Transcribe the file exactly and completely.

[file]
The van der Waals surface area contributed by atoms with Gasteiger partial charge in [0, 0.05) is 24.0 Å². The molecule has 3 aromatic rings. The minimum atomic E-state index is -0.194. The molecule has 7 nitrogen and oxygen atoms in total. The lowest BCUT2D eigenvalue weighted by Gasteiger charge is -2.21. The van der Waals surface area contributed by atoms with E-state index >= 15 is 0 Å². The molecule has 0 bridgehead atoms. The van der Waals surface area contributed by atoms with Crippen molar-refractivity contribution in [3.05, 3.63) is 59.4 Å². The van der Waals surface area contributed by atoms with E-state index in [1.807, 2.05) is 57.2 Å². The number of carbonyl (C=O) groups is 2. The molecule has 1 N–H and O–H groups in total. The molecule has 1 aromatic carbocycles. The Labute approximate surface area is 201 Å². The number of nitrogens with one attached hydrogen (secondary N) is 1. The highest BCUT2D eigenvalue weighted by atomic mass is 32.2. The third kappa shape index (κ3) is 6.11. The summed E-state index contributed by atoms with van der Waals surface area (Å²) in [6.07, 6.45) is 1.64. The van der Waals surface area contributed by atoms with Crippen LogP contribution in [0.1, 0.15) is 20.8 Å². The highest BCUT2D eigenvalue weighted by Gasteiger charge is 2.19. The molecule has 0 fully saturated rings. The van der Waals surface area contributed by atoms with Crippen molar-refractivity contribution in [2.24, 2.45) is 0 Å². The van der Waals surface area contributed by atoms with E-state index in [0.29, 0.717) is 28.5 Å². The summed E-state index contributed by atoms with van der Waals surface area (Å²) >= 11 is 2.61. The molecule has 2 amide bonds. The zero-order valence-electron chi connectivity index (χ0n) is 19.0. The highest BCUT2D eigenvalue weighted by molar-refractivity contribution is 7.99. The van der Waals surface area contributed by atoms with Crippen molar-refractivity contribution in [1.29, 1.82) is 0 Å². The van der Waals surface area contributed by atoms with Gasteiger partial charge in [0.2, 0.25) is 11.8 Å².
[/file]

The van der Waals surface area contributed by atoms with Gasteiger partial charge in [0, 0.05) is 24.0 Å². The molecule has 3 aromatic rings. The minimum atomic E-state index is -0.194. The molecule has 7 nitrogen and oxygen atoms in total. The lowest BCUT2D eigenvalue weighted by Gasteiger charge is -2.21. The van der Waals surface area contributed by atoms with E-state index >= 15 is 0 Å². The molecule has 0 bridgehead atoms. The van der Waals surface area contributed by atoms with Crippen molar-refractivity contribution in [3.05, 3.63) is 59.4 Å². The van der Waals surface area contributed by atoms with E-state index in [1.807, 2.05) is 57.2 Å². The number of carbonyl (C=O) groups is 2. The molecule has 1 N–H and O–H groups in total. The molecule has 1 aromatic carbocycles. The Labute approximate surface area is 201 Å². The number of nitrogens with one attached hydrogen (secondary N) is 1. The highest BCUT2D eigenvalue weighted by atomic mass is 32.2. The third kappa shape index (κ3) is 6.11. The summed E-state index contributed by atoms with van der Waals surface area (Å²) in [6.07, 6.45) is 1.64. The van der Waals surface area contributed by atoms with Crippen LogP contribution in [0.1, 0.15) is 20.8 Å². The highest BCUT2D eigenvalue weighted by Gasteiger charge is 2.19. The molecule has 0 fully saturated rings. The van der Waals surface area contributed by atoms with Crippen molar-refractivity contribution in [2.24, 2.45) is 0 Å². The van der Waals surface area contributed by atoms with E-state index in [0.29, 0.717) is 28.5 Å². The summed E-state index contributed by atoms with van der Waals surface area (Å²) >= 11 is 2.61. The molecule has 2 amide bonds. The zero-order valence-electron chi connectivity index (χ0n) is 19.0. The highest BCUT2D eigenvalue weighted by molar-refractivity contribution is 7.99. The van der Waals surface area contributed by atoms with Crippen molar-refractivity contribution in [1.29, 1.82) is 0 Å². The van der Waals surface area contributed by atoms with Gasteiger partial charge in [0.2, 0.25) is 11.8 Å².